He looked around for something he could use to cross the swift-moving water—a fallen log or an overhanging branch; a large dry leaf, perhaps, or a thick chunk of bark, something he could use to float over on.  That’s when he saw the frog.  Of course! he thought.  It was so simple and yet it had never before occurred to him—how had he never thought of this!  He approached the frog and asked him, as politely and persuasively as he could, if the frog would please give him a ride across the river.  The frog looked at the scorpion’s stinger and back at the scorpion.  “Is this a joke?” the frog said.  “No, absolutely not.”  “Why not?” the scorpion asked.  “Because you’ll sting me,” the frog said.  The scorpion explained, as politely and persuasively as he could, that that would make no sense.  Why would he sting the frog while crossing the river—if the frog died the scorpion himself would drown.  “I’m not an idiot,” the frog said.  “I know your kind.  I’m not gonna do it.”  “Fine,” the scorpion said, and he stormed off.  “My kind,” he mumbled to himself angrily.  He walked up and down riverbank, looking for another way across.  There was none.  He went back to the frog.  “Please,” he said.  “Not a chance,” the frog answered.  For several hours this same exchange happened over and over.  “Listen,” the scorpion finally said.  “Just hear me out.  If anything I should be afraid of you.  Think about it.  If you’re taking me across and you decide to swim underwater, which we both know you’re perfectly capable of doing, it would knock me off your back and I’d drown.  Hell, you could just decide to swim down to the bottom and hold your breath.  That would kill me too.  The more I think about it the more I question why I should trust you with my life.  I don’t even know you.  But I do trust you.  And I’m willing to put my life in your hands.  All I ask is that you do the same.”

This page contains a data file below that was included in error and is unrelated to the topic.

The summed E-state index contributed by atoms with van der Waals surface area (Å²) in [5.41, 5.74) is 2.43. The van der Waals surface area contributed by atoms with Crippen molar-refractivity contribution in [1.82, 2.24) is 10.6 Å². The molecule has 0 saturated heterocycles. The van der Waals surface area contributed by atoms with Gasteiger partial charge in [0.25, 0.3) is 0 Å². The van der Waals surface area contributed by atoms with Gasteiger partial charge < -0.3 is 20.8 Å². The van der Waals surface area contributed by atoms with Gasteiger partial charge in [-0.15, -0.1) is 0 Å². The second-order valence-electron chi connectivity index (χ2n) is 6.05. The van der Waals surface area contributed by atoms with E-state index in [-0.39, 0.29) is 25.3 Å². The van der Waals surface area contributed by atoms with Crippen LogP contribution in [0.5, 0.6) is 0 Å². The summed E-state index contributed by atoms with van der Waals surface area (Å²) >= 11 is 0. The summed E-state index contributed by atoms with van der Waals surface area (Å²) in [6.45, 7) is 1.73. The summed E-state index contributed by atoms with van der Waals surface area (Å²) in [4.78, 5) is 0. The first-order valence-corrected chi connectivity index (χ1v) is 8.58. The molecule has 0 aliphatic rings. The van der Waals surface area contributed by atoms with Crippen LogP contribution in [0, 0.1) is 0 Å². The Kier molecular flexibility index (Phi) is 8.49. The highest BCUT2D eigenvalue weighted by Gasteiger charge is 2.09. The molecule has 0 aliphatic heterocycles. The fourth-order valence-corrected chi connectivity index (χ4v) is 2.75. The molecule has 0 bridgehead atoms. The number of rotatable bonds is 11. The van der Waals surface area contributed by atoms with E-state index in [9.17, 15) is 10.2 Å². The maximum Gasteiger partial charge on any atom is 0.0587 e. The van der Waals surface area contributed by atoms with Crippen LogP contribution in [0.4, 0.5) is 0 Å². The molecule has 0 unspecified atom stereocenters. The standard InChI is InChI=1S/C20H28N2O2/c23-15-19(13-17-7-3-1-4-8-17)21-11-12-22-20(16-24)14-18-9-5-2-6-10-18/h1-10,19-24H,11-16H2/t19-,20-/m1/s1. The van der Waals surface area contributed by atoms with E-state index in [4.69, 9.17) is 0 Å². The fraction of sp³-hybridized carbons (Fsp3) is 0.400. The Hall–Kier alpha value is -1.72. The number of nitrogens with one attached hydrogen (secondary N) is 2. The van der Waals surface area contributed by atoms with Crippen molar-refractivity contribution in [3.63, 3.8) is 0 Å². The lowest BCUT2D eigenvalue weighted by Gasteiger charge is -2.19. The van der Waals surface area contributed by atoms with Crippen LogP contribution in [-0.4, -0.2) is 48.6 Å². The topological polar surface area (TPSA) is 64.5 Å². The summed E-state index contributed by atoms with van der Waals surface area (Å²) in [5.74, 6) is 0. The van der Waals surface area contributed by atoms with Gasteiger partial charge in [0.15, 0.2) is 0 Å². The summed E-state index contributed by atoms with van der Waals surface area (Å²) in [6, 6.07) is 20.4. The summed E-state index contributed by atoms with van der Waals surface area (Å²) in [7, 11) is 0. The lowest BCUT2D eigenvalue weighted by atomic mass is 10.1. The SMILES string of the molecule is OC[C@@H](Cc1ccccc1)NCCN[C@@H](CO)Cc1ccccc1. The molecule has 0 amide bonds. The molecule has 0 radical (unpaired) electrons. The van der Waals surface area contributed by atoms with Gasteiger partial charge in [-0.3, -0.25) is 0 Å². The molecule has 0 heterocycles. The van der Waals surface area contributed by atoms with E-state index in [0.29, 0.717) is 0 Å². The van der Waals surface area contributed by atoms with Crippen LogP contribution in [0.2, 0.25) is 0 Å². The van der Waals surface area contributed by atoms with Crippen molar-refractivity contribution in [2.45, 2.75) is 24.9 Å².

The frog felt sorry for the scorpion.  He couldn’t help it.  It wasn’t that he trusted the scorpion—he didn’t—but it made him feel terrible to think that he, as a frog, could swim back and forth all day long, visiting both sides of the river, while the scorpion couldn’t.  The scorpion spent his whole life stuck on that one side.  It wasn’t fair.  “If I take you across do you promise not to sting me?” the frog asked.  “Of course!” the scorpion said.  “I told you I won’t sting you.”  “You swear?” the frog asked.  “I swear,” the scorpion said.  The frog stared at the scorpion and shook his head.  “Then let’s get this over with,” the frog said.  The scorpion hopped on and the frog began swimming.